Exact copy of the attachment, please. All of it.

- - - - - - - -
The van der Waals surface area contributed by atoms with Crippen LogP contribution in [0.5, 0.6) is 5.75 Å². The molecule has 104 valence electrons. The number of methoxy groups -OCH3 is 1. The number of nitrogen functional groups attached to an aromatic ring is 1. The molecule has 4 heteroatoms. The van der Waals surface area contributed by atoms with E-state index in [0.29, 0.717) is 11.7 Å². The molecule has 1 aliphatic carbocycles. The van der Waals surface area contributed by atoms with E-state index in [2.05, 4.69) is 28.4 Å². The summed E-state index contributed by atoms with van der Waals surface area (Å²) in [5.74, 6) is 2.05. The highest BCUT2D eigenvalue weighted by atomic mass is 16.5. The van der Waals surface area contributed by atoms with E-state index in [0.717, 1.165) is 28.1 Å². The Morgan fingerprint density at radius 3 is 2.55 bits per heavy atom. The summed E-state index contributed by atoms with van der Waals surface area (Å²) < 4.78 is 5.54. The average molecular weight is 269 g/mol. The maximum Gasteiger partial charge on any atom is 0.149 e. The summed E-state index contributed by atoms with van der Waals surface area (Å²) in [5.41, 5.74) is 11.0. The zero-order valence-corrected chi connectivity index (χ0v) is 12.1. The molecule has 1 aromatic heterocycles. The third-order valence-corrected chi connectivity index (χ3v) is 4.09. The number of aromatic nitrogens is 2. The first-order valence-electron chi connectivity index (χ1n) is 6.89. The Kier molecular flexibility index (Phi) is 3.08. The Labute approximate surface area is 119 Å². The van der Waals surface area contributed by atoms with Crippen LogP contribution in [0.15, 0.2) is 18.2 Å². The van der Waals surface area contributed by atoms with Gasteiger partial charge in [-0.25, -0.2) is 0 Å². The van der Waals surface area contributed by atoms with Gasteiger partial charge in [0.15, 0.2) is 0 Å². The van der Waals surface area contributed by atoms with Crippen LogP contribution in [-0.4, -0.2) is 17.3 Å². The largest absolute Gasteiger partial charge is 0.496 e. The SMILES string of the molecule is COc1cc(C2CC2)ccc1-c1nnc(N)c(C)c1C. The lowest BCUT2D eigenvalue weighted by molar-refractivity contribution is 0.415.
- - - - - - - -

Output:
The van der Waals surface area contributed by atoms with Crippen LogP contribution in [0.5, 0.6) is 5.75 Å². The molecule has 104 valence electrons. The number of methoxy groups -OCH3 is 1. The number of nitrogen functional groups attached to an aromatic ring is 1. The molecule has 4 heteroatoms. The van der Waals surface area contributed by atoms with E-state index in [0.29, 0.717) is 11.7 Å². The molecule has 1 aliphatic carbocycles. The van der Waals surface area contributed by atoms with E-state index in [2.05, 4.69) is 28.4 Å². The summed E-state index contributed by atoms with van der Waals surface area (Å²) in [5.74, 6) is 2.05. The highest BCUT2D eigenvalue weighted by atomic mass is 16.5. The van der Waals surface area contributed by atoms with E-state index in [0.717, 1.165) is 28.1 Å². The Morgan fingerprint density at radius 3 is 2.55 bits per heavy atom. The summed E-state index contributed by atoms with van der Waals surface area (Å²) < 4.78 is 5.54. The average molecular weight is 269 g/mol. The maximum Gasteiger partial charge on any atom is 0.149 e. The summed E-state index contributed by atoms with van der Waals surface area (Å²) in [5.41, 5.74) is 11.0. The zero-order valence-corrected chi connectivity index (χ0v) is 12.1. The molecule has 1 aromatic heterocycles. The third-order valence-corrected chi connectivity index (χ3v) is 4.09. The number of aromatic nitrogens is 2. The first-order valence-electron chi connectivity index (χ1n) is 6.89. The Kier molecular flexibility index (Phi) is 3.08. The Labute approximate surface area is 119 Å². The van der Waals surface area contributed by atoms with Crippen LogP contribution in [0.15, 0.2) is 18.2 Å². The van der Waals surface area contributed by atoms with Gasteiger partial charge in [-0.25, -0.2) is 0 Å². The van der Waals surface area contributed by atoms with Gasteiger partial charge in [0.15, 0.2) is 0 Å². The van der Waals surface area contributed by atoms with Crippen LogP contribution in [-0.4, -0.2) is 17.3 Å². The largest absolute Gasteiger partial charge is 0.496 e. The SMILES string of the molecule is COc1cc(C2CC2)ccc1-c1nnc(N)c(C)c1C. The lowest BCUT2D eigenvalue weighted by molar-refractivity contribution is 0.415.